Duke guard Chelsea Gray scored a career-high 28 points and went 13-of-14 from the free throw line to pace Duke to its 36th straight win at home over an Atlantic Coast Conference (ACC) opponent, while remaining undefeated in conference play with a perfect 12-0 record.
The physical and gritty play that took place throughout this grudge match between the top two teams in the conference was not evident anywhere on the stats sheet.
“So that was important to us – to be physical and play against a physical team.”
Home court advantage
The win for the Blue Devils evened their all-time series record (39-39) with the Terrapins, while extending their current win streak against them in Cameron to five games.
For Maryland coach, Brenda Frese, the experience of leading her team on the hallowed hardwood in Durham has not been her most enjoyable experience.
With Monday’s loss, she dropped to 0-10 all-time while coaching there, and her conduct during the game didn’t enhance that experience at all.
Defense throws shooting off
With strong performances from Gray, forward Elizabeth Williams, whose work in the paint at both ends of the court earned her a double-double finish (16 points, 10 rebounds), and guard Tricia Liston (17 points, 6 rebounds), the Blue Devils were in control of this one from tip to finish.
As usual, the Blue Devils relied on their aggressive defensive play to keep Maryland’s top scorer Tianna Hawkins (6 points, 7 rebounds) contained while preseason ACC Player of the Year candidate Alyssa Thomas (14 points, 12 rebounds) struggled and scrapped viciously to keep her team in the game.
“It was just an off-shooting night, not making shots that I usually make,” Thomas said.
“A lot of things would go in and out, but that happens.”
Early on, Gray was not only hitting shots with the ball, but was also taking them physically.
She stood her ground on offensive charging calls against the Terps that helped the game’s momentum to swing and stay in Duke’s favor.
For Gray, taking that kind of impact and still remaining focused to finish the game with career-high totals was possible through her ability to prepare and deal with such impact.
“I have to fall a certain way or else I’m not getting back up,” she said.
“When Tianna Hawkins ran into my chest, it hurt really bad. But I knew I had to get up, there was still more game left to play.”
Never letting up
The importance of what this top-five battle brought with it, on both conference and national levels, was exhibited by a leniently officiated game that allowed both teams to literally fight it out until the end.
Duke held a narrow three-point lead, 31-28, at halftime, but still controlled the game’s tempo.
Even with a very boisterous crowd of 6,254 on hand to be a part of it, Maryland and its coach did not back down or let up in any way against the Blue Devils.
The Terps continued to scrap for loose balls and create turnovers, and with 10:51 remaining in the second half, guard Chloe Pavlech gave her team its first lead, 42-44 with a long three-point basket.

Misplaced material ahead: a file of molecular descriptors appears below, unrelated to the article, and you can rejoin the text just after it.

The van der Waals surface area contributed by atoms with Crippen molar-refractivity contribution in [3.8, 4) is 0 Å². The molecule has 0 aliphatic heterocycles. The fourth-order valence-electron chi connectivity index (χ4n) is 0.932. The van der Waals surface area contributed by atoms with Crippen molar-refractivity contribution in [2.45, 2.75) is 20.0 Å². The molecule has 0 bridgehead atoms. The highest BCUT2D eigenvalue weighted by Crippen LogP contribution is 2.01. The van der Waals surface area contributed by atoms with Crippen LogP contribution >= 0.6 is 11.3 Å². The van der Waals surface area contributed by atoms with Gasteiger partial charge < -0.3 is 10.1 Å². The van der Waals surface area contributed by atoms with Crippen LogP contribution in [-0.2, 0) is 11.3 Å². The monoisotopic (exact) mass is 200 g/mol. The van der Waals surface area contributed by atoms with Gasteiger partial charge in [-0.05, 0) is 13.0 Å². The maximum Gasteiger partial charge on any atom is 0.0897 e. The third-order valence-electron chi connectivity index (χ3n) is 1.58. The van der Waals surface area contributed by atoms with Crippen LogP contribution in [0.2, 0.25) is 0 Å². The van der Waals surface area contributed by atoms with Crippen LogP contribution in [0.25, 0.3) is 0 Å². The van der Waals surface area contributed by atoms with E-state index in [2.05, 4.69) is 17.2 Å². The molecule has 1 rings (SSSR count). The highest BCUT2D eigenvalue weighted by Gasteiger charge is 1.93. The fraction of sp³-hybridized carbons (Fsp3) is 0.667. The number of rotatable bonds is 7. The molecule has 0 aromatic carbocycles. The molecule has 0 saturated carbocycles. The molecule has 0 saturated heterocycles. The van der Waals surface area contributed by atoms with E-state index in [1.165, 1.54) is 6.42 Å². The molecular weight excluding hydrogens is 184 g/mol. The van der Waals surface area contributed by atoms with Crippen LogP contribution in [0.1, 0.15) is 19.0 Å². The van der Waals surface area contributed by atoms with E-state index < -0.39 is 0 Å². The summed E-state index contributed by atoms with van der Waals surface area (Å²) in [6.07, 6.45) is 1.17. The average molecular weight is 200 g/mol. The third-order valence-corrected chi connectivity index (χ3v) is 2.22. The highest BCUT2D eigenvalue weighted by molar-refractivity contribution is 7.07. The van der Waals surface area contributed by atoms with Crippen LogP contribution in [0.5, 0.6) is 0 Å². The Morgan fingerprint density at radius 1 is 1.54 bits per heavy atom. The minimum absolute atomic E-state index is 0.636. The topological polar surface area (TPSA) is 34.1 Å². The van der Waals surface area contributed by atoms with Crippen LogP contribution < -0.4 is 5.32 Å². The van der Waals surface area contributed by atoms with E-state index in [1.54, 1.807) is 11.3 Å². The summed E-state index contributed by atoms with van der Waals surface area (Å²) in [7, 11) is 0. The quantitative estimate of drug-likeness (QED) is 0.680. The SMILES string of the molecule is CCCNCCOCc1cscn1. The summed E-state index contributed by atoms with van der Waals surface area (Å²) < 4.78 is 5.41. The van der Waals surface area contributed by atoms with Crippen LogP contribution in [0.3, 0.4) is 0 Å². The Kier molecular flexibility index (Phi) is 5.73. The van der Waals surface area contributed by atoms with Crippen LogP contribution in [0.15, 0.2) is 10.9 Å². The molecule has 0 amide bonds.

However, even as Maryland tried to take over the game’s momentum and add to its margin, it was Gray who denied it.
Gray launched a bomb from beyond the arc two minutes later to regain the lead, 45-44, and she added four more points to extend it further.
The Blue Devils never looked back after that point.
“She gave us a little psychological boost,” McCallie said.
“It was great. It wasn’t surprising though. We’ve all seen this of Chelsea. She’s a great player and it’s great to see her have those moments and take advantage of them.”
With Duke continuing to control the pace of the game, leading 59-50 and with less than four minutes to play, Frese, who had been battling with officials throughout the game, finally reached her limit and theirs.
Frese was assessed two technical fouls and ejected from the game, storming out with security at her side during the final media timeout.
The result of her actions was to reward Duke and Gray four opportunities to further add to their lead, which the junior guard did by dropping four clean shots into the basket.
“I am disappointed obviously,” Frese said.
“I don’t think the score is indicative in terms of how this team fought and how they played tonight. Obviously with the late free throws after the technical and the ejection, but I am proud of how we battled, hung in there, and fought for 40 minutes in a hostile environment, in a physical game.”
Keeping emotion out of it
For McCallie, having her team win such an emotionally-charged game, was an important experience for her players to have.
“For us, I think it’s very important,” she said.
“That’s one of the things I really like about this game. Just because the crowd was going crazy, for us, if you get to the emotional side of things, then you can do all sorts of strange things. I was really proud of our team.”
She continued on to talk about how critical it was for her team to filter out the distraction of Frese’s ejection which stirred much noise and jeering from the stands.
“It doesn’t matter if it’s for you or against you. They can be screaming at you or for you, but if you get into that fan mentality – if that’s what you do as a team – you’ll be short-lived. This team is just not into it.”
Very telling final words that best described the difference between winning and losing on Big Monday.